LONDON -- British Airways PLC reported yesterday that first-quarter pretax profit rose 11.1 percent, in line with expectations, as fares rose amid a worldwide resurgence in air travel.
The United Kingdom's dominant airline posted one of its best quarterly figures ever for passenger yield, which measures the amount paid by each passenger to be flown one mile.
The figure rose 6.6 percent, countering an industry trend for declining yields, as British Airways sold fewer discount seats and more higher-margin premium seats.
The airline's yield had risen 4.1 percent last quarter, and British Airways Chief Executive Robert Ayling said he was confident that the upswing isn't over.
"We're looking at at least three years of good prospects for aviation generally and for the service industry in particular," Ayling said.
"We feel that the economic background is going to be a favorable one," he added.
The earnings come as British Airways faces a legal battle with USAir Group Inc. over the future of its 24.6 percent stake in the U.S. airline. The Arlington, Va.-based carrier last week sued its largest shareholder and joined other major U.S. airlines in opposing British Airline's plans for an alliance with AMR Corp.'s American Airlines.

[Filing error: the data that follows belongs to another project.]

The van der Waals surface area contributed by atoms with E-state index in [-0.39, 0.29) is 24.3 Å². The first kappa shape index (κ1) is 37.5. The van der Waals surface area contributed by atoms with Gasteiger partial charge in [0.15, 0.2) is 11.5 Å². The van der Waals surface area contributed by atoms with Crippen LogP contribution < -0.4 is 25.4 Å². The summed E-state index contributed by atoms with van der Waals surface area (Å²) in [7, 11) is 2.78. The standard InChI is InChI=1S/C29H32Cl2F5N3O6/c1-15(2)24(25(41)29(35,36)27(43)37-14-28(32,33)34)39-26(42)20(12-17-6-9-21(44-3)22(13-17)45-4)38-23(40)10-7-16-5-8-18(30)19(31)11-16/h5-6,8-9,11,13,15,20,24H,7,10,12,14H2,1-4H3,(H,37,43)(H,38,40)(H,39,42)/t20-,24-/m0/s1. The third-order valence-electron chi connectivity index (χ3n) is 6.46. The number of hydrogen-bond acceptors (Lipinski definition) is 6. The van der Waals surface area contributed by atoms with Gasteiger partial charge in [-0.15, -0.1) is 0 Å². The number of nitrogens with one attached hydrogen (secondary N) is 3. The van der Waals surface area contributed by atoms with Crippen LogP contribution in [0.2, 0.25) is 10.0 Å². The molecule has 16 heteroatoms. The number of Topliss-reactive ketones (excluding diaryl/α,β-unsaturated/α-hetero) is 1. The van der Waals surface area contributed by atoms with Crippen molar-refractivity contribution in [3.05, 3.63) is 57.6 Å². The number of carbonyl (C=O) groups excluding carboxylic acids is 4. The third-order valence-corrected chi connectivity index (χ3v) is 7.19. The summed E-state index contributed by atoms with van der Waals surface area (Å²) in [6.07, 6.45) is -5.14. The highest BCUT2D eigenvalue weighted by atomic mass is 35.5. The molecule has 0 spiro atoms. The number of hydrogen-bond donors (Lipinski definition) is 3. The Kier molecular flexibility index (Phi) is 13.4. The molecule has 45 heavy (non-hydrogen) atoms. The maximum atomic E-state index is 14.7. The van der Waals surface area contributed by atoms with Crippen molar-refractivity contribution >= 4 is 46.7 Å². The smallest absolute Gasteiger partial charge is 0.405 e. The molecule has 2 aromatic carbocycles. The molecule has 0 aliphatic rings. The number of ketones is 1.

USAir's lawsuit in a federal court seeks to dissolve the partnership with British Airways, arguing that BA broke the terms of its 1993 agreement with USAir and U.S. antitrust law by seeking to ally with American.
Ayling said "we don't see any need to consider" selling the stake in USAir.
"We feel that there's a commercial agreement between USAir and British Airways which is beneficial to both companies," he said.
As the largest shareholder in USAir, Ayling said, his company will seek to convince the U.S. airline to "do what is best for its interests."
The London-based airline's pretax profit rose to 150 million pounds, or the equivalent of $230 million, in the three months ended June 30, from $209 million in the same period a year ago.
British Airways shares fell 6.5 pence to 534 pence in London trading, a decline that also reflected disappointment with higher- than-expected costs and July traffic figures that showed that it lost customers because of a threatened strike by its pilots.
Pub Date: 8/06/96